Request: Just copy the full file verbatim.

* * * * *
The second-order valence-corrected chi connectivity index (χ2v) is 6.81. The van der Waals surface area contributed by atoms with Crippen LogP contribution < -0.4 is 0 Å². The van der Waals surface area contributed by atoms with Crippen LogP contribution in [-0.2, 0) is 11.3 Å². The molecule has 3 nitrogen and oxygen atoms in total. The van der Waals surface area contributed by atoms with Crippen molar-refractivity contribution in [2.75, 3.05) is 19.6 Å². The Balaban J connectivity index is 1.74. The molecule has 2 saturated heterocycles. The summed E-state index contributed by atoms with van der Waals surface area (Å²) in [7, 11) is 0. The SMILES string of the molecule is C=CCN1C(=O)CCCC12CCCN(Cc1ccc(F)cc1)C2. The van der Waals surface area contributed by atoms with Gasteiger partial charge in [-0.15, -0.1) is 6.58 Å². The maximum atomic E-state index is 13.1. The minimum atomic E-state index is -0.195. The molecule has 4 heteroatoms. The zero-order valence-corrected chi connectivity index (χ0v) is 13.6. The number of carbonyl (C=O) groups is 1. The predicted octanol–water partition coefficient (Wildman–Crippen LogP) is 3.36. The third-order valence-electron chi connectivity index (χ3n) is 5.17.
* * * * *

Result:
The second-order valence-corrected chi connectivity index (χ2v) is 6.81. The van der Waals surface area contributed by atoms with Crippen LogP contribution < -0.4 is 0 Å². The van der Waals surface area contributed by atoms with Crippen LogP contribution in [-0.2, 0) is 11.3 Å². The molecule has 3 nitrogen and oxygen atoms in total. The van der Waals surface area contributed by atoms with Crippen molar-refractivity contribution in [2.75, 3.05) is 19.6 Å². The Balaban J connectivity index is 1.74. The molecule has 2 saturated heterocycles. The summed E-state index contributed by atoms with van der Waals surface area (Å²) in [7, 11) is 0. The SMILES string of the molecule is C=CCN1C(=O)CCCC12CCCN(Cc1ccc(F)cc1)C2. The van der Waals surface area contributed by atoms with Gasteiger partial charge in [-0.15, -0.1) is 6.58 Å². The maximum atomic E-state index is 13.1. The minimum atomic E-state index is -0.195. The molecule has 4 heteroatoms. The zero-order valence-corrected chi connectivity index (χ0v) is 13.6. The number of carbonyl (C=O) groups is 1. The predicted octanol–water partition coefficient (Wildman–Crippen LogP) is 3.36. The third-order valence-electron chi connectivity index (χ3n) is 5.17.